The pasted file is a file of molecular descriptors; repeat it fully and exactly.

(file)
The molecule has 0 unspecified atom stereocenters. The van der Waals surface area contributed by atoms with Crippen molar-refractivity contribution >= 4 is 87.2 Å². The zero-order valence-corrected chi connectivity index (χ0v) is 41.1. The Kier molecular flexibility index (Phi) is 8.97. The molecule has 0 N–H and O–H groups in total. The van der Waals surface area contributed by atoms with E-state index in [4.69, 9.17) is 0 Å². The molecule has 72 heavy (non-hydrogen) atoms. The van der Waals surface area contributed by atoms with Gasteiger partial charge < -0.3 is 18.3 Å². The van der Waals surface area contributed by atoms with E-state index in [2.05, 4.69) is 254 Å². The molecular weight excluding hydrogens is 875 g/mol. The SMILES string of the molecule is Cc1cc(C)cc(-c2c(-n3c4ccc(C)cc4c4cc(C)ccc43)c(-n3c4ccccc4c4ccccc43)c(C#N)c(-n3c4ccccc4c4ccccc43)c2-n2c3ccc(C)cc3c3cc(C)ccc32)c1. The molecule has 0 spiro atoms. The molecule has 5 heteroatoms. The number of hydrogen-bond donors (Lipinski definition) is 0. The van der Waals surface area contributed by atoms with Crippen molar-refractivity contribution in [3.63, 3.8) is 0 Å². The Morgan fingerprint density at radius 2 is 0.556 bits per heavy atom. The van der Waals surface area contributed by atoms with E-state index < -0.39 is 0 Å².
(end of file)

The molecule has 0 unspecified atom stereocenters. The van der Waals surface area contributed by atoms with Crippen molar-refractivity contribution >= 4 is 87.2 Å². The zero-order valence-corrected chi connectivity index (χ0v) is 41.1. The Kier molecular flexibility index (Phi) is 8.97. The molecule has 0 N–H and O–H groups in total. The van der Waals surface area contributed by atoms with E-state index in [4.69, 9.17) is 0 Å². The molecule has 72 heavy (non-hydrogen) atoms. The van der Waals surface area contributed by atoms with Gasteiger partial charge < -0.3 is 18.3 Å². The van der Waals surface area contributed by atoms with E-state index in [2.05, 4.69) is 254 Å². The molecular weight excluding hydrogens is 875 g/mol. The SMILES string of the molecule is Cc1cc(C)cc(-c2c(-n3c4ccc(C)cc4c4cc(C)ccc43)c(-n3c4ccccc4c4ccccc43)c(C#N)c(-n3c4ccccc4c4ccccc43)c2-n2c3ccc(C)cc3c3cc(C)ccc32)c1. The molecule has 0 spiro atoms. The molecule has 5 heteroatoms. The number of hydrogen-bond donors (Lipinski definition) is 0. The van der Waals surface area contributed by atoms with Crippen molar-refractivity contribution in [3.63, 3.8) is 0 Å². The Morgan fingerprint density at radius 2 is 0.556 bits per heavy atom. The van der Waals surface area contributed by atoms with E-state index < -0.39 is 0 Å².